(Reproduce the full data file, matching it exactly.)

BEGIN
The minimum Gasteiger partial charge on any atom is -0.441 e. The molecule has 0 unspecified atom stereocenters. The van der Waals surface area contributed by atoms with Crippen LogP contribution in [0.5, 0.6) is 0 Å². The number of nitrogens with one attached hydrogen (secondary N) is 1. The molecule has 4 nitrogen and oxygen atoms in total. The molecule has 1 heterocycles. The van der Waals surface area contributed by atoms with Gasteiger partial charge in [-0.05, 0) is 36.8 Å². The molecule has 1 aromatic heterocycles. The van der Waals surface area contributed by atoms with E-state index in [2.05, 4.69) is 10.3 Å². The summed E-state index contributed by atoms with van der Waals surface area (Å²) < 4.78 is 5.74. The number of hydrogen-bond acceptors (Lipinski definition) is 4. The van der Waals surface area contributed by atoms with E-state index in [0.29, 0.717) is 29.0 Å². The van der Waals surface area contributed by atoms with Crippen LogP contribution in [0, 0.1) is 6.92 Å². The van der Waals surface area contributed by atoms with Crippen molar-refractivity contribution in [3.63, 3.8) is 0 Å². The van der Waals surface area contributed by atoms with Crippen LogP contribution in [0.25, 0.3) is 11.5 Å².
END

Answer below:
The minimum Gasteiger partial charge on any atom is -0.441 e. The molecule has 0 unspecified atom stereocenters. The van der Waals surface area contributed by atoms with Crippen LogP contribution in [0.5, 0.6) is 0 Å². The number of nitrogens with one attached hydrogen (secondary N) is 1. The molecule has 4 nitrogen and oxygen atoms in total. The molecule has 1 heterocycles. The van der Waals surface area contributed by atoms with Gasteiger partial charge in [-0.05, 0) is 36.8 Å². The molecule has 1 aromatic heterocycles. The van der Waals surface area contributed by atoms with E-state index in [2.05, 4.69) is 10.3 Å². The summed E-state index contributed by atoms with van der Waals surface area (Å²) < 4.78 is 5.74. The number of hydrogen-bond acceptors (Lipinski definition) is 4. The van der Waals surface area contributed by atoms with E-state index in [0.29, 0.717) is 29.0 Å². The van der Waals surface area contributed by atoms with Crippen LogP contribution in [0, 0.1) is 6.92 Å². The van der Waals surface area contributed by atoms with Crippen molar-refractivity contribution in [3.63, 3.8) is 0 Å². The van der Waals surface area contributed by atoms with Crippen LogP contribution in [0.25, 0.3) is 11.5 Å².